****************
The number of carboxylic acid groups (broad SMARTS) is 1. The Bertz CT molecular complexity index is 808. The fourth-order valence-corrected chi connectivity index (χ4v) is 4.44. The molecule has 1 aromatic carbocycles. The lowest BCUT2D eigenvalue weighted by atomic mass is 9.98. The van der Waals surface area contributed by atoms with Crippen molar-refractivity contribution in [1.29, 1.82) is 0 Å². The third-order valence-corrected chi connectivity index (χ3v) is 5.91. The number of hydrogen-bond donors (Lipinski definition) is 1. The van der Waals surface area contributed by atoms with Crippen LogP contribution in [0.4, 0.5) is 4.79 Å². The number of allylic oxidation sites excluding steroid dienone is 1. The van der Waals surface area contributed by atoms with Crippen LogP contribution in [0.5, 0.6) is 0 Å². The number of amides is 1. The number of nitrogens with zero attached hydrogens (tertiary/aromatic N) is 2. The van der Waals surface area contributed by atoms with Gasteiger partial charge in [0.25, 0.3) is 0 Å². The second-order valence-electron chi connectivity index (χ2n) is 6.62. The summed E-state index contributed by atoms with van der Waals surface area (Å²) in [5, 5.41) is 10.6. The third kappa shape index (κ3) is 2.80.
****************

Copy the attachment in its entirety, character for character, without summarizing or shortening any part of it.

The number of carboxylic acid groups (broad SMARTS) is 1. The Bertz CT molecular complexity index is 808. The fourth-order valence-corrected chi connectivity index (χ4v) is 4.44. The molecule has 1 aromatic carbocycles. The lowest BCUT2D eigenvalue weighted by atomic mass is 9.98. The van der Waals surface area contributed by atoms with Crippen molar-refractivity contribution in [1.29, 1.82) is 0 Å². The third-order valence-corrected chi connectivity index (χ3v) is 5.91. The number of hydrogen-bond donors (Lipinski definition) is 1. The van der Waals surface area contributed by atoms with Crippen LogP contribution in [0.4, 0.5) is 4.79 Å². The number of allylic oxidation sites excluding steroid dienone is 1. The van der Waals surface area contributed by atoms with Crippen LogP contribution in [0.5, 0.6) is 0 Å². The number of amides is 1. The number of nitrogens with zero attached hydrogens (tertiary/aromatic N) is 2. The van der Waals surface area contributed by atoms with Gasteiger partial charge in [0.25, 0.3) is 0 Å². The second-order valence-electron chi connectivity index (χ2n) is 6.62. The summed E-state index contributed by atoms with van der Waals surface area (Å²) in [5, 5.41) is 10.6. The third kappa shape index (κ3) is 2.80.